One of Ukraine’s topical issues is state funding of parties. Ideally, the funds from the state treasury were supposed to reduce the oligarchic influence, give the parties space for development, and make them independent. But the reality turned out to be completely different.
Hopes for the autonomy of Ukrainian political parties did not become true, but we must pay for it. And there is no longer a way back because Ukrainian legislation was purposefully rewritten in due time for such an innovation. State funding of parties as part of the anti-corruption package and the goal was to de-shadow financing of the politics. The scheme is as follows: the parties receive funding from the budget, they quarterly report on their funds and assets, and the National Agency for the Prevention of Corruption (NAPC) tests them.
Similar practices exist in a number of European countries, including the former Soviet republics. There, a similar algorithm works. But in the United States does not give a penny for party building, because popular parties exist for membership dues and voluntary donations - in other words, they are fully supported by the voters. This is another principle for organizing a process that works just as well. In Ukraine, as often happens, the first and second approaches were mixed, resulting in an obscure and ineffective hybrid.
Since 2016, the parties have been receiving state financing, however, changes for the better have not been noticed. Meanwhile, from 2020, the financing program will become even wider. Today, Ukrainian taxpayers maintain only the parliamentary parties, and in a year the money would be allocated to those parties that won less than 2% of the elections.
Thus, if this year the party spent 22 million USD, in 2020 the costs will increase to 24 million. The final figure will depend on the turnout in early parliamentary elections. The lower the turnout, the lower the amount of funding.
And what will the party give to the people in return? Would they demonstrate the new quality of parliamentarism? Eventually, no. And this utopia is primarily due to the fact that in three years NACP did not punish any party caught in the law violation. Impunity, as is known, only reinforces subsequent deviations from the rules of the game.
The legislation provides for a number of sanctions for violations related to the financing of parties and election campaigns. Suspension and termination of public funding are among the most serious ones.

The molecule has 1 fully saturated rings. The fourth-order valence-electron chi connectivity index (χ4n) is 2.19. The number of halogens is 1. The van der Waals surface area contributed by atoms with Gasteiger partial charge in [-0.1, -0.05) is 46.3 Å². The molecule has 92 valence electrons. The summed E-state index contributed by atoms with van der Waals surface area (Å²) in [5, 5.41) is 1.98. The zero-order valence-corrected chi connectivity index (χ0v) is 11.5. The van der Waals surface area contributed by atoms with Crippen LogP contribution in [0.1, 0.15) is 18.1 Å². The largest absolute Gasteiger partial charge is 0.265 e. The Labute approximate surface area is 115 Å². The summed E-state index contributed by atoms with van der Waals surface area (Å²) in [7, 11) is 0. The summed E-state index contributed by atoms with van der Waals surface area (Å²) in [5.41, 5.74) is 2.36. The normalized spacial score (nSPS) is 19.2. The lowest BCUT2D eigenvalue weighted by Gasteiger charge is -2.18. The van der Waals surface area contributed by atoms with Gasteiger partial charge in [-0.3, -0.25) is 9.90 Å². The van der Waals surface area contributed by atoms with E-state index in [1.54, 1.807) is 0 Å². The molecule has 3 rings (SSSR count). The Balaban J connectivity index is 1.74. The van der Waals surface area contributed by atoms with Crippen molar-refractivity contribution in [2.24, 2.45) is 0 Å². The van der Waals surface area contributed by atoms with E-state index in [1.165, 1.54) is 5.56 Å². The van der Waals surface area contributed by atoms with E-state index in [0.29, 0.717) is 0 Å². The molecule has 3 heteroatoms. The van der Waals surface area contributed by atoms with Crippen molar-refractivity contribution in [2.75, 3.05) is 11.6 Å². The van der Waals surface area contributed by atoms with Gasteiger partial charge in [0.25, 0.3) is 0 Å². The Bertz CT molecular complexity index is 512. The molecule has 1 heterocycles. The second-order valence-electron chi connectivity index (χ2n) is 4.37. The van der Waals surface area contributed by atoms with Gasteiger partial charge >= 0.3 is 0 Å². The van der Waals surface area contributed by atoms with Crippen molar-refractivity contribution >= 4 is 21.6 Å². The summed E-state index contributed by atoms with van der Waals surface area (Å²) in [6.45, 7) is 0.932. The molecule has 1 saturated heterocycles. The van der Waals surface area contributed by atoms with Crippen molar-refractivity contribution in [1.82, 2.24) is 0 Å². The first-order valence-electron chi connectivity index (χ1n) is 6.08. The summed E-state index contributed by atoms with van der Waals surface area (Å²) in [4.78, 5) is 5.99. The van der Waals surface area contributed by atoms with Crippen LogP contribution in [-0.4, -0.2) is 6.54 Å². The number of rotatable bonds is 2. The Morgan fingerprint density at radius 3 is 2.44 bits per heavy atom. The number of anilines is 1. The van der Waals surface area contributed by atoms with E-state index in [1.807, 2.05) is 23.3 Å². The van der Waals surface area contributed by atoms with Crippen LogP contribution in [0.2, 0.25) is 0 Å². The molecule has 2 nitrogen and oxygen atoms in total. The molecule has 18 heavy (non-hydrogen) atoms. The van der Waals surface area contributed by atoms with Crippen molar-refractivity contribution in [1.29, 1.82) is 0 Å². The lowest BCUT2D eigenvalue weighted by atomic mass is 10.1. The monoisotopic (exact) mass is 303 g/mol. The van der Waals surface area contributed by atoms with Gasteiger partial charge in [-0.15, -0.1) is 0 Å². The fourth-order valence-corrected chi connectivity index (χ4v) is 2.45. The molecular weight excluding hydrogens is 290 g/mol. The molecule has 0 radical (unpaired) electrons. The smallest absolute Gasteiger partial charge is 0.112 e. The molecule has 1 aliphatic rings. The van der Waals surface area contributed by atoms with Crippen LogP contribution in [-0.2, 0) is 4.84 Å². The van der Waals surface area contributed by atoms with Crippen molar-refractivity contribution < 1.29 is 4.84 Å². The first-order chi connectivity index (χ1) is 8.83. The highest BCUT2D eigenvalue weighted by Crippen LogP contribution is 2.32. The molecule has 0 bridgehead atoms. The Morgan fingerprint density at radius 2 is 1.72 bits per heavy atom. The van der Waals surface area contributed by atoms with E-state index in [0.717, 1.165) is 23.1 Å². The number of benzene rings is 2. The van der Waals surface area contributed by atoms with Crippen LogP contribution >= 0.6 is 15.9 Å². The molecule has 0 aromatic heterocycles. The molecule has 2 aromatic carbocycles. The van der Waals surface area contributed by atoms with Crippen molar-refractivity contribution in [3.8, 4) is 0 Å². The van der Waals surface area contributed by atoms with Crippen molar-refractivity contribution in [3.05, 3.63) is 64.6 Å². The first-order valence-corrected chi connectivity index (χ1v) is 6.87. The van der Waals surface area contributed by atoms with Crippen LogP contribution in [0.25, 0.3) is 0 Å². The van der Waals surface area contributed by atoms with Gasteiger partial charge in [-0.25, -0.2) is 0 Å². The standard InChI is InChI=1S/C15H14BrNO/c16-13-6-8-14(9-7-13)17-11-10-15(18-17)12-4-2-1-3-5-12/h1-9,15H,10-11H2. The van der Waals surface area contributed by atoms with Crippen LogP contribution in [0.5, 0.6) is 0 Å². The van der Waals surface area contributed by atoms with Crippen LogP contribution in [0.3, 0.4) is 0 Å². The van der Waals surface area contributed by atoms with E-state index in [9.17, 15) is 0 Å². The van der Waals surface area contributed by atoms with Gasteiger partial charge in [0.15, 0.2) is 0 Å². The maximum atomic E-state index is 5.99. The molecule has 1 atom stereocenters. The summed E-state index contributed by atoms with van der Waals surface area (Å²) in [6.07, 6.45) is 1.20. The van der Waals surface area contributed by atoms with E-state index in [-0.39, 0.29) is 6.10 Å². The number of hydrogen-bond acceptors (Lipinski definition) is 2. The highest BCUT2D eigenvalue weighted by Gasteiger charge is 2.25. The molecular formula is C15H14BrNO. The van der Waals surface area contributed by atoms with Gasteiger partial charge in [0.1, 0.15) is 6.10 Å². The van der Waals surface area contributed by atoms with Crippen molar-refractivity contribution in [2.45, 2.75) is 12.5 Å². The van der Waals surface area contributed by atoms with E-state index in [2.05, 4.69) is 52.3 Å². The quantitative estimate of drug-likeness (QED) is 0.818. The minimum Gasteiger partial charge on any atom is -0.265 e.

And this is another characteristic reality for Ukraine. Allocated funds settle on some unknown accounts, and the state bodies, called upon to control their movement, do nothing or show inexplicable loyalty. Depriving state funding for serious violations would be a very serious lever of influence on the party. Otherwise, the state assumes the function of either a philanthropist, or a voluntary donor, or rather, a cash cow.
Of course, we cannot reconstruct public consciousness for one day or elaborate the conditional “social contract” so that the oligarchy disappear tomorrow. Moreover, the oligarchs have a powerful trump card. They own TV channels; any party is doomed to failure without its own broadcaster in their pockets.
So, the oligarchs will still lure the parties and their leaders with access to the public microphone (as well as with generous financial injections). The oligarch must have his lobby in parliament, and to create it, he will not skimp on the payment of election campaigns. Political parties simultaneously take money from both the state and large business.
Perhaps the decision on state financing is the most optimal and the only right step for today. All the same, in the long run, it has the opportunity to earn and give a chance for the development of parties and their equidistance from large separate financial-industrial groups.